This plan has been bouncing around Japan’s government for months. They think it would be a good idea to send canned fish caught in Tohoku region (the area near Fukushima Daiichi) as food aid.
Various groups in Japan have been fighting the government to stop this from happening. The government has ignored the pleas from people to not do this and will proceed with sending this fish as food aid.
Why is this a problem? The fish in the region is largely all showing up as contaminated to varying extents, some incredibly high. Most of this was landed and processed last year under the 500 bq/kg upper limit of contamination. So what is in those cans is very likely contaminated and to a considerable level.
The UN World Food Program has agreed to purchase 1 billion yen worth of seafood from the region to be used in school lunch programs in developing countries like Cambodia.
“The fish cans will go to Cambodia and 4 other countries and will be used in school lunches to feed school children.”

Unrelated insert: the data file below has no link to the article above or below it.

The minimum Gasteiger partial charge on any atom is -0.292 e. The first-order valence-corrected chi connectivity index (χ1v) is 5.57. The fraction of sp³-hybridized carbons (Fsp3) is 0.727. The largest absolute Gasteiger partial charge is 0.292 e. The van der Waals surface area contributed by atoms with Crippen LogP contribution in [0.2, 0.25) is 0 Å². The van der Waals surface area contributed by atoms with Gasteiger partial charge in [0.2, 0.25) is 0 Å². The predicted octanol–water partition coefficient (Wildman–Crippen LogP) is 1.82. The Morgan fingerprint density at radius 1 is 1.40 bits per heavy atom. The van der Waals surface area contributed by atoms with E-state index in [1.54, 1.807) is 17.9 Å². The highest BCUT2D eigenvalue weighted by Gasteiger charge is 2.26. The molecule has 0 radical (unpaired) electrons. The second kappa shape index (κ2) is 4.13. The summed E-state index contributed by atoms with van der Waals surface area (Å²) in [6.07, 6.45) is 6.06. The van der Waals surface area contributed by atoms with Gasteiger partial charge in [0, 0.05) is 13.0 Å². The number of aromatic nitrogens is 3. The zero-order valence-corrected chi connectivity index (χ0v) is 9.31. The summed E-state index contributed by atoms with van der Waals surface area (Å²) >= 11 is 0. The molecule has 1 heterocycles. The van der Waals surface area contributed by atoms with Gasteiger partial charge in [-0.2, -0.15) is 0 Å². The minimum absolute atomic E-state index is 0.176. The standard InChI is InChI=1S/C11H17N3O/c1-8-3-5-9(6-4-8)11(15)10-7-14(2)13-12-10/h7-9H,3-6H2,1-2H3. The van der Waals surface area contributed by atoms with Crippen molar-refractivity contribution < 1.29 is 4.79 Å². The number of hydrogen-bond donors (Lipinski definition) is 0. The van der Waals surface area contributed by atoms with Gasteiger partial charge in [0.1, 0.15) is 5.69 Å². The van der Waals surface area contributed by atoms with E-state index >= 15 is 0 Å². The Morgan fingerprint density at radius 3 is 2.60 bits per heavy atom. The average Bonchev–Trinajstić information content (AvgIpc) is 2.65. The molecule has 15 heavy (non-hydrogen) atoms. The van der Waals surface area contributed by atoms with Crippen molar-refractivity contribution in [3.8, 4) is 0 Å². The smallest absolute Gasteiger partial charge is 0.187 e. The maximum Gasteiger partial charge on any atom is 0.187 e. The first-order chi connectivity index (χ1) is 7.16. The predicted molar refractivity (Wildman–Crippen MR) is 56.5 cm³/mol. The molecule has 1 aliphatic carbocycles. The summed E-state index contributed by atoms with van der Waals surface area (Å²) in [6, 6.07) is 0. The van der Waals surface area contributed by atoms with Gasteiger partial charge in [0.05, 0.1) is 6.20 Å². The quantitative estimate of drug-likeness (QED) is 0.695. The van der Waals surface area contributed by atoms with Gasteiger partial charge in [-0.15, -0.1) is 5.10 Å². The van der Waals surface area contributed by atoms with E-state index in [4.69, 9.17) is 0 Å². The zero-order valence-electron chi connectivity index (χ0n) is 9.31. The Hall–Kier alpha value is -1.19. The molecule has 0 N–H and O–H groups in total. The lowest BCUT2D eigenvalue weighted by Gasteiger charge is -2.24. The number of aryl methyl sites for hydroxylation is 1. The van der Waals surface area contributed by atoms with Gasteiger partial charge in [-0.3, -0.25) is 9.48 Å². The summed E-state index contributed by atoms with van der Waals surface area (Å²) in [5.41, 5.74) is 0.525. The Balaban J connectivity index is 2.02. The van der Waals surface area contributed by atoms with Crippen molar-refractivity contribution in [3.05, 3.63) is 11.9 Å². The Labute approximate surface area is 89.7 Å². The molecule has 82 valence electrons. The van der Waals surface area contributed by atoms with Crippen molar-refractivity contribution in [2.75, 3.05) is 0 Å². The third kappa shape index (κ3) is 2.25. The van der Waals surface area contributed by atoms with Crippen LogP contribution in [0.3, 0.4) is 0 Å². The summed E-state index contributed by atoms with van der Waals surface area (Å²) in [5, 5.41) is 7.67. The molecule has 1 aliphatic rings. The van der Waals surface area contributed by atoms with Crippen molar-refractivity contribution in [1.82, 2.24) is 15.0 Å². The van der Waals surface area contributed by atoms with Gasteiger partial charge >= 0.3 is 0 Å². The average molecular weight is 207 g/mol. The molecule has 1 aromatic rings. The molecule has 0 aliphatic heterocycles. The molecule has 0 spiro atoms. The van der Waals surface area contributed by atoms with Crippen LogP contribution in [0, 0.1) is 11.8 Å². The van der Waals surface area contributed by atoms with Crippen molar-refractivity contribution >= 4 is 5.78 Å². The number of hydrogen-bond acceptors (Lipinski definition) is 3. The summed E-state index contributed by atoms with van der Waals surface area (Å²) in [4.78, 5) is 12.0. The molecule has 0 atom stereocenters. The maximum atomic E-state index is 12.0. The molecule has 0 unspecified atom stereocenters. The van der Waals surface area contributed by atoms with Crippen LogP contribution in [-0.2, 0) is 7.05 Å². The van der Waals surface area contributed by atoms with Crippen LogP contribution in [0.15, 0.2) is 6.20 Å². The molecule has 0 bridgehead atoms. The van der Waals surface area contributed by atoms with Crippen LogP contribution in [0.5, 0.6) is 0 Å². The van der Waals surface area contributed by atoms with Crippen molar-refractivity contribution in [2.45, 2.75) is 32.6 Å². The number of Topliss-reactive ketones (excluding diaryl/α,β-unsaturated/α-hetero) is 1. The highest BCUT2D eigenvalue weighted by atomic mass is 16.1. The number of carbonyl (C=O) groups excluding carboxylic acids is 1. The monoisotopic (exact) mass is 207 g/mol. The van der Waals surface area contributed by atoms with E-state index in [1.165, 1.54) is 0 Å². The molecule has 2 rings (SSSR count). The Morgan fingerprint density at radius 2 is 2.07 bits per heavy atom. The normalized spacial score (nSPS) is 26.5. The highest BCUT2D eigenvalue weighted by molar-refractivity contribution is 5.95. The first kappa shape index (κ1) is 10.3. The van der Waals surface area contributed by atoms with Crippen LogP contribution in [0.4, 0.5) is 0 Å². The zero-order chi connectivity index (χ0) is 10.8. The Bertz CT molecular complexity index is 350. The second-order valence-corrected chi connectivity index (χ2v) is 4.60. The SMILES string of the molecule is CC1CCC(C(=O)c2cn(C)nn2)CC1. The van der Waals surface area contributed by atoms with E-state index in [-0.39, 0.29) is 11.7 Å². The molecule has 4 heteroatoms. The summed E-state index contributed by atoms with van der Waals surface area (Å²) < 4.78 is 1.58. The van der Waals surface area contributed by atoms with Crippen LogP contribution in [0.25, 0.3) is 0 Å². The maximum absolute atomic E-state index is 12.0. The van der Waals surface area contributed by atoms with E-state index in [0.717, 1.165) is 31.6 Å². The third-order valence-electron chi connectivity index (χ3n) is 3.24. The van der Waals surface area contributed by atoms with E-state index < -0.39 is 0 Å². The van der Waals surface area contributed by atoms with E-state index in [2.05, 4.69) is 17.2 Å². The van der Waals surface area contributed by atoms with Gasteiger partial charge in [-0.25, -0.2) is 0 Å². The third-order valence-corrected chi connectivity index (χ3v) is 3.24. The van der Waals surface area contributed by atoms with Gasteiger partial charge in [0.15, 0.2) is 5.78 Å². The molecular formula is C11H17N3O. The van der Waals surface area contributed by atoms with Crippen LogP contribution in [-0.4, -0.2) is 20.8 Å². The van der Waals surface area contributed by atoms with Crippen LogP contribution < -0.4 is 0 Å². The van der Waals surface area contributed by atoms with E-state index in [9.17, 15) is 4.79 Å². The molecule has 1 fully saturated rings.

The Japanese government says they will only send fish that is “without any worry of safety”. Of course that means below the maximum contamination levels. The government claims they are doing this to “dispel baseless rumors” about food contamination in Japan. Anyone who has been closely following the food contamination problems in Japan knows how Orwellian that statement is.
Children in Tokyo were showing up with radioactive cesium in their urine in October 2011, likely caused by their diet. Consuming contaminated foods creates an internal radiation exposure that is far worse than external exposures. Sending it to another country to expose their children?
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